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On Thursday, April 7, David Baqaee and Ben Moll joined Markus’ Academy for a lecture on What if Germany is cut off from Russian oil and gas? Baqaee is an assistant professor of economics at UCLA, a research affiliate of the CEPR, and a Faculty Research Fellow at the NBER. Moll is a professor of economics at London School of Economics and Political Science.

Watch the full presentation below. You can also watch all Markus’ Academy webinars on the Markus’ Academy YouTube channel.


[0:00] Introductory remarks

[16:16] Goals of the research

[20:37] German energy shock

[38:36] Keys to basic macro modeling

[50:16] Richer models with supply chains and international trade

[1:04:46] Order of Magnitudes calculation

[1:15:41] Other missing effects?

[1:28:06] Policy recommendations

Executive Summary

  • [0:00] Introductory remarks. Coal, oil, and natural gas sanctions are very different. Coal and oil are part of the world market, whereas gas is more local; hence, the West can replace Russian coal and oil from other suppliers, but Russia can also sell their energy to other customers, undermining the effectiveness of sanctions. For natural gas the situation is different. In terms of timing, “blitz sanctions” are imposed cold turkey and are more effective though costly, while sustained sanctions are long lasting preparing for a long confrontation. The costs depend crucially on how easily one can substitute natural gas and gas dependent products with alternatives. Estimating the elasticity of substitutability is tricky, as there are (non-local) non-linearities – small shocks are easier to deal with compared to large shocks. For an example, see Jim Hamilton’s webinar for the 1973 OPEC shock. Furthermore, production chains further complicate matters and many macro-models do not take physical transportation constraints fully into account. Finally, financial frictions can further amplify the effects.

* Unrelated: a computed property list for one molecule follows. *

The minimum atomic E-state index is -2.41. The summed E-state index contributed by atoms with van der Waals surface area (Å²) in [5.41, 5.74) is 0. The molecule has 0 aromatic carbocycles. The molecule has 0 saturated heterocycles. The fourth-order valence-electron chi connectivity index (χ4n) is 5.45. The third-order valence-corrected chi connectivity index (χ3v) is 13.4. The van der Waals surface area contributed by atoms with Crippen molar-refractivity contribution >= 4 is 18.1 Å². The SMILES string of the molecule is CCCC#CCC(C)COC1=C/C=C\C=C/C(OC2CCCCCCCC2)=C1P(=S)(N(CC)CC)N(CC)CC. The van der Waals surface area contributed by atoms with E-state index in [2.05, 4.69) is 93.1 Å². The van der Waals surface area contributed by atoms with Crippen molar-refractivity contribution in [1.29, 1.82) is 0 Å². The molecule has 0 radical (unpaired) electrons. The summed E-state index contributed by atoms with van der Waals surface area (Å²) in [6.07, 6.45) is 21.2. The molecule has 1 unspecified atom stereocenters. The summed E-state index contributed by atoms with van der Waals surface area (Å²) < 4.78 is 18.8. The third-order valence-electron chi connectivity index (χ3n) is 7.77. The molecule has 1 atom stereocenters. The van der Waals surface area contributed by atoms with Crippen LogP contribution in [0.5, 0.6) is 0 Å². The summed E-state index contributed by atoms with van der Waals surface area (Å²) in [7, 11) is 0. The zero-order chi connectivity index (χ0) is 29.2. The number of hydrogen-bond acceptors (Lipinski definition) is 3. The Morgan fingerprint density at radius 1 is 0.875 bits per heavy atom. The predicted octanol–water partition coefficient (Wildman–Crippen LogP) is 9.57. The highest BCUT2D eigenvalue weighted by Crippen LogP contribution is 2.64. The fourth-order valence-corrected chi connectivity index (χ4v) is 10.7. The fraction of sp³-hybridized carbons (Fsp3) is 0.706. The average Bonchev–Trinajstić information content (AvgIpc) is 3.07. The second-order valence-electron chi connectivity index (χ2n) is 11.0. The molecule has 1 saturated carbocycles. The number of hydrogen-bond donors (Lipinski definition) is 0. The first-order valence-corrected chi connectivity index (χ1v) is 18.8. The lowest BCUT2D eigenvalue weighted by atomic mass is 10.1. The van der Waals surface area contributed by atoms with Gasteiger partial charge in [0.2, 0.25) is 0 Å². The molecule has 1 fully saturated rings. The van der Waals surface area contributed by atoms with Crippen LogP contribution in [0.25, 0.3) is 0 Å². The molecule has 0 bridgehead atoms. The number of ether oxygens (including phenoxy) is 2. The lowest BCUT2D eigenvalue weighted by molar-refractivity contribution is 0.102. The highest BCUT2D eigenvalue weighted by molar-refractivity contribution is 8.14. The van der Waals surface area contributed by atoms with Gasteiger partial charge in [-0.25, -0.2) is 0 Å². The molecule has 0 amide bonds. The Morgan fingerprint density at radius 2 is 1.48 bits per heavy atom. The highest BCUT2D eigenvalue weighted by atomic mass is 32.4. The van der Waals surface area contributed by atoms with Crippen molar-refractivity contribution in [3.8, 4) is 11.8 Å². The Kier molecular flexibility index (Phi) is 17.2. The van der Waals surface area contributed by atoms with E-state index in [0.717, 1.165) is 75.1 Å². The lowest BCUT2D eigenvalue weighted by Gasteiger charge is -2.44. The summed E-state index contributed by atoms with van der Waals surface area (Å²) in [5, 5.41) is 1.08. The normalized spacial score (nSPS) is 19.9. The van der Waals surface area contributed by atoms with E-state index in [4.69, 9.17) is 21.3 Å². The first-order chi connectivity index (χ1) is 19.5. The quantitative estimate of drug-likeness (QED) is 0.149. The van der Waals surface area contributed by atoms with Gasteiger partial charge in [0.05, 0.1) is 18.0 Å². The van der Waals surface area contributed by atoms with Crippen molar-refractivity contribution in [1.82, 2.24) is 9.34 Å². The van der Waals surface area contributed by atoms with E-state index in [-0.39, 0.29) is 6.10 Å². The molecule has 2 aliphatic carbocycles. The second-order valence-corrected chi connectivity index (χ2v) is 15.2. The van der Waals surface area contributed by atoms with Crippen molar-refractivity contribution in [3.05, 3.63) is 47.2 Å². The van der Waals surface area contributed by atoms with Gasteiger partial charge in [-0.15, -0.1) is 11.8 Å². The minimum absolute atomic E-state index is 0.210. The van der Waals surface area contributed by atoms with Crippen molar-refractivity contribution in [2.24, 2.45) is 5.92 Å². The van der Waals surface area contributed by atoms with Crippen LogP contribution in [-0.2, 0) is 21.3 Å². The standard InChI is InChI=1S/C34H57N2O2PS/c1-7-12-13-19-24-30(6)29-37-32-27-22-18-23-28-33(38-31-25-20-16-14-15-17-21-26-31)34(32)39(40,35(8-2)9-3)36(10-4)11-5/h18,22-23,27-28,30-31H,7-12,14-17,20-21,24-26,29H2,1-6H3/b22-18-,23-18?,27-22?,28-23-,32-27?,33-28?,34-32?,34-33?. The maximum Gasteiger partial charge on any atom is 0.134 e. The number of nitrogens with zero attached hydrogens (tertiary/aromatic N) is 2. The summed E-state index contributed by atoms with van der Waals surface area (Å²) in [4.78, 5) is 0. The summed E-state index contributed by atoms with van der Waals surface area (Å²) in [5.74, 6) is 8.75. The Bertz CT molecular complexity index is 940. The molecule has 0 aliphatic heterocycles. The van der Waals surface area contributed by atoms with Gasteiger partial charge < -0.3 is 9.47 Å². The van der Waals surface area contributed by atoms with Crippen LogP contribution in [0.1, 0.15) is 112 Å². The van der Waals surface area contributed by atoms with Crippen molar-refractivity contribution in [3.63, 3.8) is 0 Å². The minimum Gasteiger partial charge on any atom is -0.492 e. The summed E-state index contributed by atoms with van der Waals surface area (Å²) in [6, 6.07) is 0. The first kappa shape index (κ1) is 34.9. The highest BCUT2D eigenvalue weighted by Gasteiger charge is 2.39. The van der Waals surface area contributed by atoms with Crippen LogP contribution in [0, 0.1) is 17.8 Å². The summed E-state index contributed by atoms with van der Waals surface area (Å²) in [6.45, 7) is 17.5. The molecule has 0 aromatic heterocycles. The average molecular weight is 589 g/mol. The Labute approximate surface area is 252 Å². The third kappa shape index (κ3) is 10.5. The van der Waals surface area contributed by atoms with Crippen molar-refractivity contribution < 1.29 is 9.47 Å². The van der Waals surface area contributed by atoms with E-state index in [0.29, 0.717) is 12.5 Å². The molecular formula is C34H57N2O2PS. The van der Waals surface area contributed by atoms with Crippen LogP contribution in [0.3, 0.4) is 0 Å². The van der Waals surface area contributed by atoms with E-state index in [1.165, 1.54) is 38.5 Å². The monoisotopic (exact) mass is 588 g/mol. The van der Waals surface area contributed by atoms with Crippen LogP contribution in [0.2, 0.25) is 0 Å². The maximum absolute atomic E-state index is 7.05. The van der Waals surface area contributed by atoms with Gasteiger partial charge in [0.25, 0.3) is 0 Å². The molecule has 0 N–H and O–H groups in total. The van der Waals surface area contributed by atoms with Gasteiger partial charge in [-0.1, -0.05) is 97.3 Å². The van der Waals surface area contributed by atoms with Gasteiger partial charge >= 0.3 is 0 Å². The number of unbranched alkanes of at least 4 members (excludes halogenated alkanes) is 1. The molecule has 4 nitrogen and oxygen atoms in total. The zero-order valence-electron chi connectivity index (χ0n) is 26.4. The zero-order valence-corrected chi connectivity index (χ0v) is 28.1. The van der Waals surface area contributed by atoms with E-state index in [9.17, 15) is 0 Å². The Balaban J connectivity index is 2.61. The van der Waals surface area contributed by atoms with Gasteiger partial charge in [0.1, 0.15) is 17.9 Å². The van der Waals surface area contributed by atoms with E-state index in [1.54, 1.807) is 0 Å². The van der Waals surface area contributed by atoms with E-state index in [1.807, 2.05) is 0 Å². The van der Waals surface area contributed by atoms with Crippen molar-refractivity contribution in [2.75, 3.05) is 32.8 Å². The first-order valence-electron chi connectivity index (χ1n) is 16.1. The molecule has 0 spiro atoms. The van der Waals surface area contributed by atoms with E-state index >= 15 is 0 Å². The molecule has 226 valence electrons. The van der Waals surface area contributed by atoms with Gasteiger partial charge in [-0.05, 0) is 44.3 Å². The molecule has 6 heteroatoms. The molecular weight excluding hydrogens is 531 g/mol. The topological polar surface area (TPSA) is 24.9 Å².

• [16:16] Goals of the research: analyzing the economic consequences for Germany of some supply shock, caused by an embargo or stop of deliveries from Russia. Would this lead to a small GDP decline, a depression, or something in between? The paper estimates that GDP decline will be between 0.5% and 3%, making an import stop less severe than a Covid recession, where Germany was able to provide insurance and socialize costs. 
  • [20:37] German energy shock. German energy is largely sourced from Russia– 34% of oil, 55% of gas, and 25% of coal– the paper focuses primarily on gas, due to the challenges in global transportation. Substitution of gas is only to some degree possible, perhaps from Norway or the Netherlands. It would also be possible to use lignite, hard coal, or nuclear technology, which could mean that the gas shock would essentially be 30% instead of 55%; this equates to an 8% decrease in total energy from gas, oil, and coal. Consumption of gas, oil, and coal comprise 4% of Gross National Expenditure (GNE), the imports make up 2.5% of GNE, and consumption of gas is 1.2% of GNE. Yet, amplification could make these effects quite large. Hardest hit sectors could see a difference comparable to the Covid crisis in Gross Value Added, wages, and employees. The paper argues that the distribution of costs should be relatively equal across the income distribution.